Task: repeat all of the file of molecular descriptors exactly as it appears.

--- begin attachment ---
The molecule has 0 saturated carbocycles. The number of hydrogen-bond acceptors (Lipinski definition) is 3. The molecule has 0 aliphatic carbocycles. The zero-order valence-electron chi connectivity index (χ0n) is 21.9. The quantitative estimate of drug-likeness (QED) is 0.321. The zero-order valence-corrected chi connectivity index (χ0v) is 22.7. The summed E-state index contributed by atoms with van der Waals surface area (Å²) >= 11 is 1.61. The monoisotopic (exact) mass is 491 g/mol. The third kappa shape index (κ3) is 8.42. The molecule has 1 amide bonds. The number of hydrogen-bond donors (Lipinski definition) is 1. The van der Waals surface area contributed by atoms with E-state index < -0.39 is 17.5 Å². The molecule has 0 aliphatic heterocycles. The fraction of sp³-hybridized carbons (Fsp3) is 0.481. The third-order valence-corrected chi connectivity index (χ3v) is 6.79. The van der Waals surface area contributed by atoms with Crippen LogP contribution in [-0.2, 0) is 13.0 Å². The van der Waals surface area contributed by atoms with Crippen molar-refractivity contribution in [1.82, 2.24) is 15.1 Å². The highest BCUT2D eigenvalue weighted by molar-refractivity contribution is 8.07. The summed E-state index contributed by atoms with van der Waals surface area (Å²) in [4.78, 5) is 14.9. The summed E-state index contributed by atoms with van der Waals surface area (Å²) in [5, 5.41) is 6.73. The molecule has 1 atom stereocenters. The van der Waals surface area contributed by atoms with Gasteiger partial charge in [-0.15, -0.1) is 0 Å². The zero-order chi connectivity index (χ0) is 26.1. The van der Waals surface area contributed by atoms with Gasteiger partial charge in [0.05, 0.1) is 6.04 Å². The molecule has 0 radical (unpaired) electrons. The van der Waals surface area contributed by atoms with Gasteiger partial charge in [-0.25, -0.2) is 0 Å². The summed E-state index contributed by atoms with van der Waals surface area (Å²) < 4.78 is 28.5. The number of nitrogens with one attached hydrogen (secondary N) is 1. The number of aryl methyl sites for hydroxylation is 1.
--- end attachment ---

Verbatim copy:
The molecule has 0 saturated carbocycles. The number of hydrogen-bond acceptors (Lipinski definition) is 3. The molecule has 0 aliphatic carbocycles. The zero-order valence-electron chi connectivity index (χ0n) is 21.9. The quantitative estimate of drug-likeness (QED) is 0.321. The zero-order valence-corrected chi connectivity index (χ0v) is 22.7. The summed E-state index contributed by atoms with van der Waals surface area (Å²) >= 11 is 1.61. The monoisotopic (exact) mass is 491 g/mol. The third kappa shape index (κ3) is 8.42. The molecule has 1 amide bonds. The number of hydrogen-bond donors (Lipinski definition) is 1. The van der Waals surface area contributed by atoms with E-state index < -0.39 is 17.5 Å². The molecule has 0 aliphatic heterocycles. The fraction of sp³-hybridized carbons (Fsp3) is 0.481. The third-order valence-corrected chi connectivity index (χ3v) is 6.79. The van der Waals surface area contributed by atoms with Crippen LogP contribution in [-0.2, 0) is 13.0 Å². The van der Waals surface area contributed by atoms with Crippen molar-refractivity contribution in [1.82, 2.24) is 15.1 Å². The highest BCUT2D eigenvalue weighted by molar-refractivity contribution is 8.07. The summed E-state index contributed by atoms with van der Waals surface area (Å²) in [4.78, 5) is 14.9. The summed E-state index contributed by atoms with van der Waals surface area (Å²) in [5, 5.41) is 6.73. The molecule has 1 atom stereocenters. The van der Waals surface area contributed by atoms with Gasteiger partial charge in [-0.15, -0.1) is 0 Å². The zero-order chi connectivity index (χ0) is 26.1. The van der Waals surface area contributed by atoms with Gasteiger partial charge in [0.05, 0.1) is 6.04 Å². The molecule has 0 radical (unpaired) electrons. The van der Waals surface area contributed by atoms with Gasteiger partial charge in [-0.25, -0.2) is 0 Å². The summed E-state index contributed by atoms with van der Waals surface area (Å²) < 4.78 is 28.5. The number of nitrogens with one attached hydrogen (secondary N) is 1. The number of aryl methyl sites for hydroxylation is 1.